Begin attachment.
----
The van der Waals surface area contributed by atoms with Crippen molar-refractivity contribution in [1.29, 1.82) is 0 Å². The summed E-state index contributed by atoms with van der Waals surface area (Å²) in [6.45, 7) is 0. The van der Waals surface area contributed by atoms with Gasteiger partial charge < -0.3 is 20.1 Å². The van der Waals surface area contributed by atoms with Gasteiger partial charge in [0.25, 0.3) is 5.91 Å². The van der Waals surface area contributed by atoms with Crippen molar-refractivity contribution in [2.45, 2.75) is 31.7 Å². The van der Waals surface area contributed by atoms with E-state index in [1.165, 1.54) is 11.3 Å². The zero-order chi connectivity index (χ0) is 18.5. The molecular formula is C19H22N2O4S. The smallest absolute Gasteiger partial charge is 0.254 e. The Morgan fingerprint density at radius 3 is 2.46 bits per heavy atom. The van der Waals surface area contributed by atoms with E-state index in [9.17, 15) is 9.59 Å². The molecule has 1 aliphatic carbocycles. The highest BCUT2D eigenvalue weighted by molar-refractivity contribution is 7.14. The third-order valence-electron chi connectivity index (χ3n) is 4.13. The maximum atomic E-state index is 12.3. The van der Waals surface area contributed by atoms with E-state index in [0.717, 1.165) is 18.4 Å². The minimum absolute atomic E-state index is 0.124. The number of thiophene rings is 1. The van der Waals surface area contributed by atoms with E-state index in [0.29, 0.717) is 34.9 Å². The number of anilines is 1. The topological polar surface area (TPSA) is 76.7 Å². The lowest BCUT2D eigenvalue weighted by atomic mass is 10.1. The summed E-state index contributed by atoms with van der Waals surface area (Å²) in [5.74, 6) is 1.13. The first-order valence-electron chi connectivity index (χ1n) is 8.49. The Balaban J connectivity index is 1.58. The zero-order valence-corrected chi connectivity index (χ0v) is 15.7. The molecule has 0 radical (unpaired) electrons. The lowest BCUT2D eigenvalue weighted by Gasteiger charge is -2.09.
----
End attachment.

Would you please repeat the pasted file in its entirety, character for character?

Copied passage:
The van der Waals surface area contributed by atoms with Crippen molar-refractivity contribution in [1.29, 1.82) is 0 Å². The summed E-state index contributed by atoms with van der Waals surface area (Å²) in [6.45, 7) is 0. The van der Waals surface area contributed by atoms with Gasteiger partial charge < -0.3 is 20.1 Å². The van der Waals surface area contributed by atoms with Gasteiger partial charge in [0.25, 0.3) is 5.91 Å². The van der Waals surface area contributed by atoms with Crippen molar-refractivity contribution in [2.45, 2.75) is 31.7 Å². The van der Waals surface area contributed by atoms with E-state index in [1.165, 1.54) is 11.3 Å². The zero-order chi connectivity index (χ0) is 18.5. The molecular formula is C19H22N2O4S. The smallest absolute Gasteiger partial charge is 0.254 e. The Morgan fingerprint density at radius 3 is 2.46 bits per heavy atom. The van der Waals surface area contributed by atoms with E-state index in [9.17, 15) is 9.59 Å². The molecule has 1 aliphatic carbocycles. The highest BCUT2D eigenvalue weighted by molar-refractivity contribution is 7.14. The third-order valence-electron chi connectivity index (χ3n) is 4.13. The maximum atomic E-state index is 12.3. The van der Waals surface area contributed by atoms with E-state index in [0.717, 1.165) is 18.4 Å². The minimum absolute atomic E-state index is 0.124. The number of thiophene rings is 1. The van der Waals surface area contributed by atoms with E-state index in [0.29, 0.717) is 34.9 Å². The number of anilines is 1. The topological polar surface area (TPSA) is 76.7 Å². The lowest BCUT2D eigenvalue weighted by atomic mass is 10.1. The summed E-state index contributed by atoms with van der Waals surface area (Å²) in [5.74, 6) is 1.13. The first-order valence-electron chi connectivity index (χ1n) is 8.49. The Balaban J connectivity index is 1.58. The zero-order valence-corrected chi connectivity index (χ0v) is 15.7. The molecule has 0 radical (unpaired) electrons. The lowest BCUT2D eigenvalue weighted by Gasteiger charge is -2.09.